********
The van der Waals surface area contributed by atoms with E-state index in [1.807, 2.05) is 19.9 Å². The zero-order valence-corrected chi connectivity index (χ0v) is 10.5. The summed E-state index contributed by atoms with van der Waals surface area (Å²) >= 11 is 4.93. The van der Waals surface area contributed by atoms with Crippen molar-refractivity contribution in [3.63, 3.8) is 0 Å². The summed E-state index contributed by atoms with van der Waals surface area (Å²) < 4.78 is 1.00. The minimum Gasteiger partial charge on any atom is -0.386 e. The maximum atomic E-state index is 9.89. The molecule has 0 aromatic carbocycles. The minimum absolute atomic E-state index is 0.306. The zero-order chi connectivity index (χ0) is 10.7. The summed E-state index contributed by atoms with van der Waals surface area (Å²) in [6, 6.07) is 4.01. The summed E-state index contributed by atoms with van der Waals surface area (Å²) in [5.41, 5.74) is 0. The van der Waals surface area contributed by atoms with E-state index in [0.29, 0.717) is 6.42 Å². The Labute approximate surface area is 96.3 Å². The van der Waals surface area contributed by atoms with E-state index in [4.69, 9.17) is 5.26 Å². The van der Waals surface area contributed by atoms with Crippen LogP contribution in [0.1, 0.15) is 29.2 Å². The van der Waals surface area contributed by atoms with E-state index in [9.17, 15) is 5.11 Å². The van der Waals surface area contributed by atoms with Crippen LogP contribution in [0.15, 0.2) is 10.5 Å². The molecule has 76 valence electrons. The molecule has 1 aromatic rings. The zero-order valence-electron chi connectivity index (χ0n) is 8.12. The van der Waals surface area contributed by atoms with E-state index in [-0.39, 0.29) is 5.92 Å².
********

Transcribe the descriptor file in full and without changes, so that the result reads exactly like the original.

The van der Waals surface area contributed by atoms with E-state index in [1.807, 2.05) is 19.9 Å². The zero-order valence-corrected chi connectivity index (χ0v) is 10.5. The summed E-state index contributed by atoms with van der Waals surface area (Å²) >= 11 is 4.93. The van der Waals surface area contributed by atoms with Crippen molar-refractivity contribution in [3.63, 3.8) is 0 Å². The summed E-state index contributed by atoms with van der Waals surface area (Å²) < 4.78 is 1.00. The minimum Gasteiger partial charge on any atom is -0.386 e. The maximum atomic E-state index is 9.89. The molecule has 0 aromatic carbocycles. The minimum absolute atomic E-state index is 0.306. The zero-order chi connectivity index (χ0) is 10.7. The summed E-state index contributed by atoms with van der Waals surface area (Å²) in [6, 6.07) is 4.01. The summed E-state index contributed by atoms with van der Waals surface area (Å²) in [5.41, 5.74) is 0. The van der Waals surface area contributed by atoms with E-state index in [0.29, 0.717) is 6.42 Å². The Labute approximate surface area is 96.3 Å². The van der Waals surface area contributed by atoms with E-state index in [4.69, 9.17) is 5.26 Å². The van der Waals surface area contributed by atoms with Crippen LogP contribution in [0.1, 0.15) is 29.2 Å². The van der Waals surface area contributed by atoms with E-state index in [9.17, 15) is 5.11 Å². The van der Waals surface area contributed by atoms with Crippen LogP contribution in [0.15, 0.2) is 10.5 Å². The molecule has 76 valence electrons. The molecule has 1 aromatic rings. The zero-order valence-electron chi connectivity index (χ0n) is 8.12. The van der Waals surface area contributed by atoms with E-state index in [-0.39, 0.29) is 5.92 Å².